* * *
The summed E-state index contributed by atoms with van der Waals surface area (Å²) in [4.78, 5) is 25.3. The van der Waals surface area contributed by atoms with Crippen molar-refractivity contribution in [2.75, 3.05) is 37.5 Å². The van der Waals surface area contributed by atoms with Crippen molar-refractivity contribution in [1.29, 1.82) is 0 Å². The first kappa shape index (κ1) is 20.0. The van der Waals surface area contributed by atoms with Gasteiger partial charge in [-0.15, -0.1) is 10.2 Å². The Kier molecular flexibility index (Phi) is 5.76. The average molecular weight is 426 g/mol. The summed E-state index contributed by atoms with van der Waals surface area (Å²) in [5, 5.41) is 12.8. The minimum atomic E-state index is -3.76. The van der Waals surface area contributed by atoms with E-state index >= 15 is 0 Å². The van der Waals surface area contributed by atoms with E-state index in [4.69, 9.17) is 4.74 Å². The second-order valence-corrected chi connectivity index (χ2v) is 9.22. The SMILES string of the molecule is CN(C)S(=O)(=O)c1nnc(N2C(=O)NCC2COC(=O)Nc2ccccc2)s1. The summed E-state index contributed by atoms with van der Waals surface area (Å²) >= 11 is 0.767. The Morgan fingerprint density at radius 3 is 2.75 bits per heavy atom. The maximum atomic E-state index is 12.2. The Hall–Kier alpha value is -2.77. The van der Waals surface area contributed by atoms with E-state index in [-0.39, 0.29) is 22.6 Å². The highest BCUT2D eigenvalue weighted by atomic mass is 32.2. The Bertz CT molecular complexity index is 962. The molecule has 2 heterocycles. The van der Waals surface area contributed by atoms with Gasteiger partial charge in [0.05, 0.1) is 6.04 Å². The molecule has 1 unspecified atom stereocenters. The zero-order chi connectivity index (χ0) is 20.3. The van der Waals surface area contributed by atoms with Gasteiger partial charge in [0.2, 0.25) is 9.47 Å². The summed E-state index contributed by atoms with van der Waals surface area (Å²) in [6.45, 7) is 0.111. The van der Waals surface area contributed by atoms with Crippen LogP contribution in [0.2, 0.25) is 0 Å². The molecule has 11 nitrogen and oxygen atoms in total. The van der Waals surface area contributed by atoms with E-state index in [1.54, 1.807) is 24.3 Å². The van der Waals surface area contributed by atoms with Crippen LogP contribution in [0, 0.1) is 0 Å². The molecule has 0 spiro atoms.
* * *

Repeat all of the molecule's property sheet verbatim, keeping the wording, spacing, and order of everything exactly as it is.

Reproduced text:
The summed E-state index contributed by atoms with van der Waals surface area (Å²) in [4.78, 5) is 25.3. The van der Waals surface area contributed by atoms with Crippen molar-refractivity contribution in [2.75, 3.05) is 37.5 Å². The van der Waals surface area contributed by atoms with Crippen molar-refractivity contribution in [1.29, 1.82) is 0 Å². The first kappa shape index (κ1) is 20.0. The van der Waals surface area contributed by atoms with Gasteiger partial charge in [-0.15, -0.1) is 10.2 Å². The Kier molecular flexibility index (Phi) is 5.76. The average molecular weight is 426 g/mol. The summed E-state index contributed by atoms with van der Waals surface area (Å²) in [5, 5.41) is 12.8. The minimum atomic E-state index is -3.76. The van der Waals surface area contributed by atoms with E-state index >= 15 is 0 Å². The van der Waals surface area contributed by atoms with E-state index in [4.69, 9.17) is 4.74 Å². The second-order valence-corrected chi connectivity index (χ2v) is 9.22. The SMILES string of the molecule is CN(C)S(=O)(=O)c1nnc(N2C(=O)NCC2COC(=O)Nc2ccccc2)s1. The summed E-state index contributed by atoms with van der Waals surface area (Å²) >= 11 is 0.767. The Morgan fingerprint density at radius 3 is 2.75 bits per heavy atom. The maximum atomic E-state index is 12.2. The Hall–Kier alpha value is -2.77. The van der Waals surface area contributed by atoms with E-state index in [-0.39, 0.29) is 22.6 Å². The highest BCUT2D eigenvalue weighted by atomic mass is 32.2. The Bertz CT molecular complexity index is 962. The molecule has 2 heterocycles. The van der Waals surface area contributed by atoms with Gasteiger partial charge in [0.05, 0.1) is 6.04 Å². The molecule has 1 unspecified atom stereocenters. The zero-order chi connectivity index (χ0) is 20.3. The van der Waals surface area contributed by atoms with Gasteiger partial charge in [0.2, 0.25) is 9.47 Å². The summed E-state index contributed by atoms with van der Waals surface area (Å²) in [6.45, 7) is 0.111. The van der Waals surface area contributed by atoms with Crippen LogP contribution in [0.2, 0.25) is 0 Å². The molecule has 11 nitrogen and oxygen atoms in total. The van der Waals surface area contributed by atoms with E-state index in [1.54, 1.807) is 24.3 Å². The van der Waals surface area contributed by atoms with Crippen LogP contribution in [0, 0.1) is 0 Å². The molecule has 0 spiro atoms.